American Cyborg: Steel Warrior. Boaz Davidson, dir., story. USA: Global Pictures (prod.), 1994.
AMERICAN CYBORG: STEEL WARRIOR. Boaz Davidson, dir., co-script. USA: Global Pictures (prod.), 1993. **+Peter Gervei summarizes plot on IMDb, "After the nuclear war people are sterile and ruled by the artifical intelligences they created in this violent world. The only woman who was able to give life to a child has to take the child through the dangerous city to the ship to save it. She is followed by an immortal killer robot through all the dangers, and only one guy tries to help her survive and protect her from the killing machine." Cited by M. Lloyd, "The Loneliness of Cyborgs," as a cyborg movie set in a post-holocaust world run by a computer. Humans—supposedly all sterile—are "allowed to live out their natural lifespans inside of a controlled enclave." One woman, Mary, is discovered by a group of rebel scientists to be fertile. "She is impregnated, and the fetus is removed from her body and placed into a portable artificial womb for safekeeping. The plan is to take the fetus to the ocean, where a group of scientists from Europe will pick it up. The 'System' gets wind of these activities and sends a cyborg to destroy the rebels. Mary manages to escape, and convinces" a street fighter named Austin "to get her to the ocean. Along the way, Austin falls in love with Mary, and also discovers that he is a cyborg" (Pt. 2: 13). In a Washington Post rev., 10 Jan. 1994, Richard Harrington mentions an artificial womb, and suggests that the film might be useful as a compendium of post-apocalypse clichés (he did not intend that as a compliment); Harrington refers to only "machines" and machine-takeover, not AI. See for cyborgs, computer-rule, and the superimposition of the mechanical and electronic upon a human fetus. Cf. and contrast Children of Men by P.D. James and CHILDREN OF MEN (2006), the film made therefrom.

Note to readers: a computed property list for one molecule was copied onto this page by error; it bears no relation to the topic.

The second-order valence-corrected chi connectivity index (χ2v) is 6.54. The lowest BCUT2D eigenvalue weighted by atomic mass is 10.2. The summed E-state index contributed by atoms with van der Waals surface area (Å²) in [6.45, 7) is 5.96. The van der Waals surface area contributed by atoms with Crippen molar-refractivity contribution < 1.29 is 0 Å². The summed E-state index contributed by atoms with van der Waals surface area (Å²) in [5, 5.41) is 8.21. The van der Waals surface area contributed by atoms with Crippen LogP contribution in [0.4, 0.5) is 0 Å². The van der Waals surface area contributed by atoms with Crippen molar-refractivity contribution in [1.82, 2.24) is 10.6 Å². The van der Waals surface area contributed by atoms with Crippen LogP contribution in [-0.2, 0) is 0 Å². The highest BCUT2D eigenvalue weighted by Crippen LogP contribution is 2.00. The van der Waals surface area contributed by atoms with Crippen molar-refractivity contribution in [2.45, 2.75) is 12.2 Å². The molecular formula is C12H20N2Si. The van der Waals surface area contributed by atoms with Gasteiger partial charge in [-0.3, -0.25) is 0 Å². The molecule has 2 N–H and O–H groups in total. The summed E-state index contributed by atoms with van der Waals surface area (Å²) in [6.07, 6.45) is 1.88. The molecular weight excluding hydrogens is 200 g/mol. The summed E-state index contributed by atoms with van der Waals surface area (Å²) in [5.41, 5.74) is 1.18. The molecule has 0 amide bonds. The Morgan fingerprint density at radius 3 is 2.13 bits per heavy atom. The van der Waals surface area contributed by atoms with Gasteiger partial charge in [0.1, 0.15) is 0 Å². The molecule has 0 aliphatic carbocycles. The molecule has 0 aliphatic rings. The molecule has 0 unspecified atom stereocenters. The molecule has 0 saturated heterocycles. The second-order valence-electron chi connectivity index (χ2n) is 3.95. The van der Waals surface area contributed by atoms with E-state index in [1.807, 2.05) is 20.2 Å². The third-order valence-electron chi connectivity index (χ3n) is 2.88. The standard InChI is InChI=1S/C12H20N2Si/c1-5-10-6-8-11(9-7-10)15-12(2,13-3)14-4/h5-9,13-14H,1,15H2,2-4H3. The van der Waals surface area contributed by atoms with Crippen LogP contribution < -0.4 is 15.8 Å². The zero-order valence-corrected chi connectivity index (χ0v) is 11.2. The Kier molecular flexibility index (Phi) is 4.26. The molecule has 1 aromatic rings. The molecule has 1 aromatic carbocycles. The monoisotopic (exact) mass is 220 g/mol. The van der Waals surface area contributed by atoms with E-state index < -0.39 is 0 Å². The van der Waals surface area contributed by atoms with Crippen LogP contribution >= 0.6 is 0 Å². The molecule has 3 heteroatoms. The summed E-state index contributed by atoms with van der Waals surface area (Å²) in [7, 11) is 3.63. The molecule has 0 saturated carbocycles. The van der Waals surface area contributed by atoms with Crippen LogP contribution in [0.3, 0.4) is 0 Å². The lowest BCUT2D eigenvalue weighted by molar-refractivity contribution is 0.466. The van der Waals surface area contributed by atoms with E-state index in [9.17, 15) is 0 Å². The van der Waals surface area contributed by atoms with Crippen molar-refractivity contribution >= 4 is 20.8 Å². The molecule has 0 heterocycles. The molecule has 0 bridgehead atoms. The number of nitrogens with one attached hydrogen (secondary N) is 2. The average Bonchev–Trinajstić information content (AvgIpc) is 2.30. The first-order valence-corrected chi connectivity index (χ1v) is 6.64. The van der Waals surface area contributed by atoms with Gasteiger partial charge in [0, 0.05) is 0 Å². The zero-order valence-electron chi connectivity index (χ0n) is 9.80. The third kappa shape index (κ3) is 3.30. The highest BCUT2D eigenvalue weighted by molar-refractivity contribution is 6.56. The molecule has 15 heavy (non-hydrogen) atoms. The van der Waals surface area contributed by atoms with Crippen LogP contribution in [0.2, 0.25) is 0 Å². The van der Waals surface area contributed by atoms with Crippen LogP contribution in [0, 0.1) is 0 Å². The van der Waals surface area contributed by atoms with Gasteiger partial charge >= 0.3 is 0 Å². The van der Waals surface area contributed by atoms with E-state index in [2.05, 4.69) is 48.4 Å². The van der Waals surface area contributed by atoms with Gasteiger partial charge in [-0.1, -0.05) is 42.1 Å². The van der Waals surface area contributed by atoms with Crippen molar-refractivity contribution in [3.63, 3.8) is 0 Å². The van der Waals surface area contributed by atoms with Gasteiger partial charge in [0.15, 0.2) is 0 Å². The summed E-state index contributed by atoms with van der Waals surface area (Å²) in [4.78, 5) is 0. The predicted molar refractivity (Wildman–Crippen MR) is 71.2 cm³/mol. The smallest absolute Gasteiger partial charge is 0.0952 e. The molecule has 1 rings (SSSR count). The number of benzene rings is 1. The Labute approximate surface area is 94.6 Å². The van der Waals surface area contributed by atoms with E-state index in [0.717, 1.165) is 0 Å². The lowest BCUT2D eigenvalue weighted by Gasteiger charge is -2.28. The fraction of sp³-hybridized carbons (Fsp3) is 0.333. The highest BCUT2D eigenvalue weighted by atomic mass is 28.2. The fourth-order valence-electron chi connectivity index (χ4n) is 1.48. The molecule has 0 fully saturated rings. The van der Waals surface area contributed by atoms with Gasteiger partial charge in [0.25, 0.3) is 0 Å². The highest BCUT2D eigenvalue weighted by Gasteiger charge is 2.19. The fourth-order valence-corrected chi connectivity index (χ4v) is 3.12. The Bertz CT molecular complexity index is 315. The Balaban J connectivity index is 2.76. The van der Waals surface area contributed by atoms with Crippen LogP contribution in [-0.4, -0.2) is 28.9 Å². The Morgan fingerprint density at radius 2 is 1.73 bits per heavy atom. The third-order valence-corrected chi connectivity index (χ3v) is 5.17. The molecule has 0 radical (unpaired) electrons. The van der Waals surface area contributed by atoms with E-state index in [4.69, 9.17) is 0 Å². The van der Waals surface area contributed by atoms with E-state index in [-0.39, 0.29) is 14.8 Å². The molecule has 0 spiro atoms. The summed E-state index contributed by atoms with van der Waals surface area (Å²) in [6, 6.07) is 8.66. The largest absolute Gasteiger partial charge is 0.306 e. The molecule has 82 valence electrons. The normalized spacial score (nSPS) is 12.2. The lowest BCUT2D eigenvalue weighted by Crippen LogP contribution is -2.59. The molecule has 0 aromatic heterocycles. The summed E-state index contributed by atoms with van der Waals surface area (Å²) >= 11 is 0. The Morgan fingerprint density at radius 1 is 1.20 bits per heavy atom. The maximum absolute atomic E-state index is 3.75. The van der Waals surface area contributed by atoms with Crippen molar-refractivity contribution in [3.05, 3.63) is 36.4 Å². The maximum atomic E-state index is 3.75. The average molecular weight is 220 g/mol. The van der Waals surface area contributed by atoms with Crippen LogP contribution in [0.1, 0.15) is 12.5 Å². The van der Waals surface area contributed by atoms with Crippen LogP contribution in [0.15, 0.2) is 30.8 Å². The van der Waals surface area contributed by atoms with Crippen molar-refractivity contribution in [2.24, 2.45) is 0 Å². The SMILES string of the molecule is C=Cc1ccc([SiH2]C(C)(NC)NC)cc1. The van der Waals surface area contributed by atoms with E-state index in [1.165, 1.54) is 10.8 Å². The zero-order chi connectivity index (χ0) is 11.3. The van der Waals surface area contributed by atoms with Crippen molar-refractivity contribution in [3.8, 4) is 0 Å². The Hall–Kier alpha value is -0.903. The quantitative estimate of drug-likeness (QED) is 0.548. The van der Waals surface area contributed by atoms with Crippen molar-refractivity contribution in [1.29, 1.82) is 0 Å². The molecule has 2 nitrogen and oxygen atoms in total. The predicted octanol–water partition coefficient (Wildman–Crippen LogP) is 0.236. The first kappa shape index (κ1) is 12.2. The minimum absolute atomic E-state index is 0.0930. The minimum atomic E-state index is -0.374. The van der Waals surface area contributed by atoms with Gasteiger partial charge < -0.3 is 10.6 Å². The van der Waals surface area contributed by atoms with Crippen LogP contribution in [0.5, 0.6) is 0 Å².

5. DRAMA, RDE, 26/09/06, 31/XII/08